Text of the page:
exactly what they’re getting,” Sherman said. Richard Yennerell, senior executive chef at Harris dining hall, said the new guidelines will benefit the university and its students. The policies will help combat food waste, make wait times shorter and create a need for additional staff to be hired. “We see it as a real convenience for the guests coming in,” Yennerell said. Chefs at Commons and Harris intend to use the policies to conduct an economic

analysis to find out how the dining halls are doing in terms of supply and demand, Yennerell said. He said chefs give reports at the end of each day to see what and how much students are eating. Based on the data, an unpopular serving will likely be pulled off the menu and replaced with something else. Implementation of portion control in the dining halls has evoked mixed emotions from students. “(The portion control is) very annoying,” said Valerie


Amadi, accounting senior. “I got like five pieces of pasta. Two spoonfuls and I’m back in line.” Chartwells will face repercussions if it doesn’t comply with the FDA regulations, Yennerell said. Steven Granados, director of marketing and guest experience for Chartwells, said there is an audit process to ascertain whether or not food service providers abide by the FDA’s rules. Yennerell said secret shoppers are occasionally sent by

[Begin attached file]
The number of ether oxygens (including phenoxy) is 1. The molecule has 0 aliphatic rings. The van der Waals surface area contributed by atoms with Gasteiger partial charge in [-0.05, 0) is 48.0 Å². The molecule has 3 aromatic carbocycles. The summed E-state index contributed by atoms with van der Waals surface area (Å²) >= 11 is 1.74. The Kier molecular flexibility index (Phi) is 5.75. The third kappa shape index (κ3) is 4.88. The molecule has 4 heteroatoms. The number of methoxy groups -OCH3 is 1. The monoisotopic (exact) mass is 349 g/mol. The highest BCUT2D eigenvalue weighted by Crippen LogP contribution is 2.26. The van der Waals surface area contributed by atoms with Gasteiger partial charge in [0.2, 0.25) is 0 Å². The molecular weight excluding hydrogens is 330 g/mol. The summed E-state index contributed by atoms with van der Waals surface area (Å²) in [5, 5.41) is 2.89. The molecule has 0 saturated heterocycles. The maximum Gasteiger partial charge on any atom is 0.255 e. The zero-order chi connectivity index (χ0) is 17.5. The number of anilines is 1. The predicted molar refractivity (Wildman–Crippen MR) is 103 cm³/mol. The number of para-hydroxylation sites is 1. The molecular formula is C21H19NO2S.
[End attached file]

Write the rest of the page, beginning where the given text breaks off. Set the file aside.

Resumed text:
the FDA to see if the staff is using correct procedures, in compliance with the new regulations. If a dining hall fails the audit, the director is informed and a follow-up is scheduled. The audits also check for measures like allergy control and nutrition information, he said. “The goal isn’t to cheapen service,” Yennerell said. “You can’t put twice as much for one student as opposed to another.”


University website to undergo renovations, Repair, rebuilding costs of Memorial Day flood mobile compatibility updates continue to climb By Autumn Wright SPECIAL TO THE STAR @wrightautumn

Texas State is redesigning its university website to become more modern and efficient for its virtual visitors. Officials are updating the site for the first time in six years. Updates will include improvements for mobile use and people with sight impairments. The Gato template is a content management system allowing amateur web publishers to create functional, appealing websites without needing design or development knowledge. Texas State’s homepage

gets around 1.2 million views every month, half of which are first-time views, said Michael Edelstone, head web designer for the Gato template. For this reason, it is important for Texas State to make a good impression online. “For the Gato editors, there’s going to be a lot of functionality as well, but still be easy to manage,” Edelstone said. “It’s going to be responsive and mobilefriendly, 100 percent.” The webpage will be more responsive to the browser by adjusting itself to fit whichever size screen a phone, computer or tablet may have, he said.